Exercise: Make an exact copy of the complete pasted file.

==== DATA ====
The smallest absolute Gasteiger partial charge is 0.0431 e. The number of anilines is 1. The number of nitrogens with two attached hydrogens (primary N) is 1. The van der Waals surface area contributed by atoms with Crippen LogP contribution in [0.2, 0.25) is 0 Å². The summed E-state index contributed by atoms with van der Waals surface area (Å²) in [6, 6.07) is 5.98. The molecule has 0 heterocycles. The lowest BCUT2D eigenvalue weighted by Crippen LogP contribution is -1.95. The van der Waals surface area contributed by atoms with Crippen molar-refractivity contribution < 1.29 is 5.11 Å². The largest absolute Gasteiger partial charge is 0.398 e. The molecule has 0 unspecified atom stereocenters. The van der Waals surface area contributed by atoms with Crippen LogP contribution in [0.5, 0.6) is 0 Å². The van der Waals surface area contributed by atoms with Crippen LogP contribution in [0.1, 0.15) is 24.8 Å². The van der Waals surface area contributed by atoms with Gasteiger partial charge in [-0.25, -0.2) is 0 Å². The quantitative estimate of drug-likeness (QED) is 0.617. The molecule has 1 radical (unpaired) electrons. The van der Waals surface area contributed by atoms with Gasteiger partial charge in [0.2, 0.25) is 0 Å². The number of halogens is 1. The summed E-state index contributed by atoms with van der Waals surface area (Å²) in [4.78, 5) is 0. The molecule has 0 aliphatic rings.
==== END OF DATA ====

The smallest absolute Gasteiger partial charge is 0.0431 e. The number of anilines is 1. The number of nitrogens with two attached hydrogens (primary N) is 1. The van der Waals surface area contributed by atoms with Crippen LogP contribution in [0.2, 0.25) is 0 Å². The summed E-state index contributed by atoms with van der Waals surface area (Å²) in [6, 6.07) is 5.98. The molecule has 0 heterocycles. The lowest BCUT2D eigenvalue weighted by Crippen LogP contribution is -1.95. The van der Waals surface area contributed by atoms with Crippen molar-refractivity contribution < 1.29 is 5.11 Å². The largest absolute Gasteiger partial charge is 0.398 e. The molecule has 0 unspecified atom stereocenters. The van der Waals surface area contributed by atoms with Crippen LogP contribution in [0.5, 0.6) is 0 Å². The van der Waals surface area contributed by atoms with Crippen LogP contribution in [0.1, 0.15) is 24.8 Å². The van der Waals surface area contributed by atoms with Gasteiger partial charge in [-0.25, -0.2) is 0 Å². The quantitative estimate of drug-likeness (QED) is 0.617. The molecule has 1 radical (unpaired) electrons. The van der Waals surface area contributed by atoms with Gasteiger partial charge in [0.2, 0.25) is 0 Å². The number of halogens is 1. The summed E-state index contributed by atoms with van der Waals surface area (Å²) in [4.78, 5) is 0. The molecule has 0 aliphatic rings.